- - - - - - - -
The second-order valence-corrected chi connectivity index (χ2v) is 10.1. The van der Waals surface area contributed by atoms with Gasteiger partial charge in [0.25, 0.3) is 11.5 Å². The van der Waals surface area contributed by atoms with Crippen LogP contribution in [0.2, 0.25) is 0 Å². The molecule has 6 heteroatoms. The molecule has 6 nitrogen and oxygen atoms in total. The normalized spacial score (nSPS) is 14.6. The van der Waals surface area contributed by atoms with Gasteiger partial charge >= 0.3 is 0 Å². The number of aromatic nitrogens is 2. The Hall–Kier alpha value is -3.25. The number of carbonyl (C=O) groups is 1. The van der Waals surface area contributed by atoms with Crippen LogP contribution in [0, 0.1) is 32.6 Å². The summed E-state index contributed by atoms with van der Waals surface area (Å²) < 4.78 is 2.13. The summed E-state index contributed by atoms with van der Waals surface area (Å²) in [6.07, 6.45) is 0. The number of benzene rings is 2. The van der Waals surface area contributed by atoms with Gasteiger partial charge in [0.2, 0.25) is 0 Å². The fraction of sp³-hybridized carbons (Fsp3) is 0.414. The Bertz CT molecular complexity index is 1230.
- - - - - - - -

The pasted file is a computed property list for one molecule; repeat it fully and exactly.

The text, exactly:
The second-order valence-corrected chi connectivity index (χ2v) is 10.1. The van der Waals surface area contributed by atoms with Gasteiger partial charge in [0.25, 0.3) is 11.5 Å². The van der Waals surface area contributed by atoms with Crippen LogP contribution in [0.2, 0.25) is 0 Å². The molecule has 6 heteroatoms. The molecule has 6 nitrogen and oxygen atoms in total. The normalized spacial score (nSPS) is 14.6. The van der Waals surface area contributed by atoms with Gasteiger partial charge >= 0.3 is 0 Å². The number of aromatic nitrogens is 2. The Hall–Kier alpha value is -3.25. The number of carbonyl (C=O) groups is 1. The van der Waals surface area contributed by atoms with Crippen LogP contribution in [0, 0.1) is 32.6 Å². The summed E-state index contributed by atoms with van der Waals surface area (Å²) < 4.78 is 2.13. The summed E-state index contributed by atoms with van der Waals surface area (Å²) in [6.07, 6.45) is 0. The number of benzene rings is 2. The van der Waals surface area contributed by atoms with Gasteiger partial charge in [0.2, 0.25) is 0 Å². The fraction of sp³-hybridized carbons (Fsp3) is 0.414. The Bertz CT molecular complexity index is 1230.